Zambia to Launch the Structural Vulnerability Assessment and Mitigation Strategy

The Government of Zambia will launch the Country Structural Vulnerability Assessment and Mitigation Strategy (CSVRA) next week. The strategy is expected to enhance national resilience and responsiveness to various structural vulnerability factors to prevent possible conflict.

Backed by the African Union Commission (AUC) and COMESA Secretariat, the CSVRA is designed to facilitate the identification of a country’s structural vulnerability to conflict at an early stage. It emphasizes on areas that are relevant in identifying drivers of violent conflict in different areas such as socio-economic development, good governance, rule of law, democracy and human rights and in the security sector.

Other areas include environment and climate change, gender and youth, post conflict peace-building and transitional justice, and reconciliation.

In preparation of the CSVRA launch, COMESA Secretariat and the AUC conducted a half-day consultative workshop, Thursday, 28 October 2021 with Permanent Secretaries and senior government officials from relevant Government Ministries in Zambia.

The interactive session included presentations by the AUC on the CSVRA Process and experience in Africa with Ghana and Ivory Coast as the case studies, which  have already launched their national strategies. The Zambia Structural Vulnerability Assessments/CSVRA Bureau briefed the PSs on the process so far.

COMESA Assistant Secretary General for Programmes Dr Kipyego Cheluget opened the workshop.


“We are very proud of Zambia for taking this bold step to volunteer to the AU CSVRA process and for being the pioneer in the COMESA region, and the third in Africa after Ghana and Cote d’Ivoire,” he said.


He added that the COMESA programme on Peace and Security implements the CSVRA programme under the COMESA Early Warning System (COMWARN) and adopted in 2013. COMWARN Structural Vulnerability Assessments (SVAs) Methodology has been disseminated in five countries namely Kenya, Madagascar, Uganda, Zambia and Zimbabwe with encouraging results.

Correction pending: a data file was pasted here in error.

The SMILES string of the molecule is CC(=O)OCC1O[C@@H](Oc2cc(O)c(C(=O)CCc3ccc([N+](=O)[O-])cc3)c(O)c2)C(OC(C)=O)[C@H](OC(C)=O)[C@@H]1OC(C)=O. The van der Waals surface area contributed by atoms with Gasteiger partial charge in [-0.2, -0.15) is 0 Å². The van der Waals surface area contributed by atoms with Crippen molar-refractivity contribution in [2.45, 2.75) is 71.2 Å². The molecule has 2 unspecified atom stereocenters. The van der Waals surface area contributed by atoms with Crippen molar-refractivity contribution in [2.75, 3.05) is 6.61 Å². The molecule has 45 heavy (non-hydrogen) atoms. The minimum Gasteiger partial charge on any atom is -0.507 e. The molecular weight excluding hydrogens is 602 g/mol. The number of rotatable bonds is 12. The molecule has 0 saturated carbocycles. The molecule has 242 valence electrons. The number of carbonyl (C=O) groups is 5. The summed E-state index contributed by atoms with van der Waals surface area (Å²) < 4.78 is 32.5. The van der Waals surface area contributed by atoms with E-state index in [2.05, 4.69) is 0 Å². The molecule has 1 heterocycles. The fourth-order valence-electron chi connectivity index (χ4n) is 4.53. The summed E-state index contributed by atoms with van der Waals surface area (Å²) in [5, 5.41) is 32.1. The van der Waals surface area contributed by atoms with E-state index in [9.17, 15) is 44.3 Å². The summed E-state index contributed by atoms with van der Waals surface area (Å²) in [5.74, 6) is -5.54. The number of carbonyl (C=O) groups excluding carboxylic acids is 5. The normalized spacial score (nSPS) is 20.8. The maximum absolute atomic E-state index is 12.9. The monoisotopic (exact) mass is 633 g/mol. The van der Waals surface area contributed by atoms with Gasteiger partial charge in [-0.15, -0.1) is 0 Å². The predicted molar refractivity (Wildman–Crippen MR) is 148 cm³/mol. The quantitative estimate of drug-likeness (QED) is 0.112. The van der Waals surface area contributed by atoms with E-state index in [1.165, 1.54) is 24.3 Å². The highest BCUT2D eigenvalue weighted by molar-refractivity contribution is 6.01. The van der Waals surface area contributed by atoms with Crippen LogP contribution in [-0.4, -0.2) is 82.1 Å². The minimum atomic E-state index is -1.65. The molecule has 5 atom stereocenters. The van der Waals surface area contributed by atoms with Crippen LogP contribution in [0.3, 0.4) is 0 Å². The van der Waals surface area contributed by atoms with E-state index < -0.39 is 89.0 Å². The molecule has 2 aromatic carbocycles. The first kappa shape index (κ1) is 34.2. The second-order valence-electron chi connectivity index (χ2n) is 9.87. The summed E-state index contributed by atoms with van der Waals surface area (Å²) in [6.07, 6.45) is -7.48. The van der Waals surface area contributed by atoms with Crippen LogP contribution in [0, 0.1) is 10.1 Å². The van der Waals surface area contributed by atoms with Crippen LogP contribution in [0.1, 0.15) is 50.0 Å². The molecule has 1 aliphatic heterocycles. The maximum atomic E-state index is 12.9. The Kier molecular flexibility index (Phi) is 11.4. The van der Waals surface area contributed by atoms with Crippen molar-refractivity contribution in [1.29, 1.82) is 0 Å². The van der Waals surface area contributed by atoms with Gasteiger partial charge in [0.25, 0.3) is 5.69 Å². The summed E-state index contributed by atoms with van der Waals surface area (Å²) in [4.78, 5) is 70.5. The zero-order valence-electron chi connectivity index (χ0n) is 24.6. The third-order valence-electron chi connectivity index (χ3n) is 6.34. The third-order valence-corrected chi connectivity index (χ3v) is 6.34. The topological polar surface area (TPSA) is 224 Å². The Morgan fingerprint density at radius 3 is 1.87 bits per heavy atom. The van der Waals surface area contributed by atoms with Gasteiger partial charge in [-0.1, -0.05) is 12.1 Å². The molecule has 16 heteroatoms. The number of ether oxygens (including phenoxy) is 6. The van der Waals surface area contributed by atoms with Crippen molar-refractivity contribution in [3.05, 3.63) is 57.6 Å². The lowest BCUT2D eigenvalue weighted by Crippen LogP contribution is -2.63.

Over the years, COMESA has collaborated with the AUC and identified areas and complementarities in the early warning systems and mandates. While COMWARN provides projected structural vulnerability drivers to the attainment of peace and prosperity using a data driven and theory model, the AU assists Member States to reach consensus through structured dialogue to identify areas of resilience and structural vulnerabilities. The AU process culminates in the develop a home-grown mitigation strategy to address the structural vulnerabilities identified.

Speaking at the same event, AUC Senior Political Officer Ahmed Mokhtar commended Zambia for volunteering to undertake its own self-assessment through the CSVRA tools and to develop the subsequent migration strategies.


“The AU is readily available to continue providing technical support to Zambia throughout this process,” Mr Mokhtar added.


Zambia’s PS in the Office of the Vice President, Mr Stephen Mwansa said the government will ensure that the CSVRA process is successful and that the country becomes role model for the region. He commended COMESA Secretariat and the AUC for being readily available to guide the country from the initial stages until now.